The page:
KIRKLAND, Washington (March 4, 2021) – Housing activity during February remained hot around much of Washington state despite significant accumulation of lowland snow over the Valentine’s Day weekend, according to latest statistical report from the Northwest Multiple Listing Service.
“It’s amazing how close the February numbers are when compared to February 2020, which was, of course, right before our world changed,” said Mike Grady, president and CEO of Coldwell Banker Bain. “Despite our similarly lousy February weather, the data show that the market continues to be hot, with residential inventory very tight and median prices rising by double digits across most of our counties.”
Northwest MLS figures show brokers added a similar number of new listings of single family homes and condos last month (7,418) as a year ago (7,786), for a difference of 368 properties (down 4.7%). For residential units (excluding condos), there was a 6.8% year-over-year (YOY) drop.
Total active listings of single family homes declined nearly 44% from a year ago. The selection of single family homes fell more than 51% while condo inventory rose 7.9%.
“A decline in listing volume this year should not surprise anyone,” remarked James Young, director of the Washington Center for Real Estate Research at the University of Washington.
“We are virtually sold out of unsold inventory everywhere in the Central Puget Sound area except the Seattle city core,” stated J. Lennox Scott, chairman and CEO of John L. Scott Real Estate.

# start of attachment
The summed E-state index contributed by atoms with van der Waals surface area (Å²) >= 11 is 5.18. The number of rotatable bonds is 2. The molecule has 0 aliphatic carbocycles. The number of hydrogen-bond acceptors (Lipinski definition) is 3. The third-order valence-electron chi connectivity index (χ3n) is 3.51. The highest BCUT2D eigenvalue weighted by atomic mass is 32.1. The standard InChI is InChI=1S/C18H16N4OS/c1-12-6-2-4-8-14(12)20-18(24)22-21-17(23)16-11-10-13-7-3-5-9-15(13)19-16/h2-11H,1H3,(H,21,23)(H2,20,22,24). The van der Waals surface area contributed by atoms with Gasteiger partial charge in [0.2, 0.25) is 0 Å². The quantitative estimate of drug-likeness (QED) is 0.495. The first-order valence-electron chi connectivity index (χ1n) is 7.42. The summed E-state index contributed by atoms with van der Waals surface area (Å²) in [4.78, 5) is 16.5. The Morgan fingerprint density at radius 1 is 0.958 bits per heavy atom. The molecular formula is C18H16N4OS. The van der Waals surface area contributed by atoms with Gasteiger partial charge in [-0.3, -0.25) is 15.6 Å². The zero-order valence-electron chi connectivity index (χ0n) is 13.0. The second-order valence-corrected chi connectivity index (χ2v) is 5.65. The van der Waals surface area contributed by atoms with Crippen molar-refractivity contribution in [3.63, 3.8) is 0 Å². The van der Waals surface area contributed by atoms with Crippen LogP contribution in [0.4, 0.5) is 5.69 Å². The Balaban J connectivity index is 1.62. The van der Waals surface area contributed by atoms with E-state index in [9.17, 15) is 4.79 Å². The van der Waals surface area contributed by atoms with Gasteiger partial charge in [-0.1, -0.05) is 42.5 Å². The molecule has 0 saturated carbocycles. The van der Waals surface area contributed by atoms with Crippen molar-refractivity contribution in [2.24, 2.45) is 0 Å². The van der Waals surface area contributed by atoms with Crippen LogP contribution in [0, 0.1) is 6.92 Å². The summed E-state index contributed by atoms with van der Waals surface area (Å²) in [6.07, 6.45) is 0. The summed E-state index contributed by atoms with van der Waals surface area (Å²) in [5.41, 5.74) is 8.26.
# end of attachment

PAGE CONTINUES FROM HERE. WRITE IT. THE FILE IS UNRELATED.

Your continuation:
There are only about three weeks of supply (0.74 months) of inventory in the MLS database, which covers 26 counties. For residential only (excluding condos), the shortage is more pronounced at only 0.67 months’ supply.
Condominium shoppers will find somewhat more selection, with inventory up 7.93% from a year ago, and more than a month of supply (1.12 months).
“While pending condominium sales were down slightly in King County (-0.56%), it’s worth noting that several urban neighborhoods, including Queen Anne, Downtown Seattle, and Ballard performed better than expected. That suggests to me that there may not be the mass exodus from the core urban areas that many have been predicting,” commented Windermere Chief Economist Matthew Gardner.
Nearly six of every 10 pending sales of condos took place in King County last month, according to the Northwest MLS report. Pending activity nearly match the year ago totals for that county (716 versus 720). Pending sales (mutually accepted offers) were up sharply in several Seattle neighborhoods, including Queen Anne (48.8%), West Seattle (42.1%), and Ballard/Green Lake (32.5%). Even the Downtown/Belltown area registered an uptick (4.8%).
Gardner said it was particularly interesting to see the jump in pending sales in the Puget Sound region from January and February. For the tri-county area encompassing King, Pierce and Snohomish counties, the MLS report shows there were 4,896 pending sales in January and 5,232 sales in February for a month-to-month gain of 6.9%.
“This tells me that neither the snowstorm that hit the region nor the jump in mortgage rates deterred buyers who were still out in force last month,” said Gardner.
Lennox Scott also noted the slight increase in mortgage rates, saying it “created a mini power surge of sales activity intensity.”
Freddie Mac reported an average rate of 3.02% for a 30-year fixed-rate mortgage for the week ending March 4. That’s up five basis points from the previous week, and the first time since July 2020 that the benchmark mortgage rate climbed above 3%.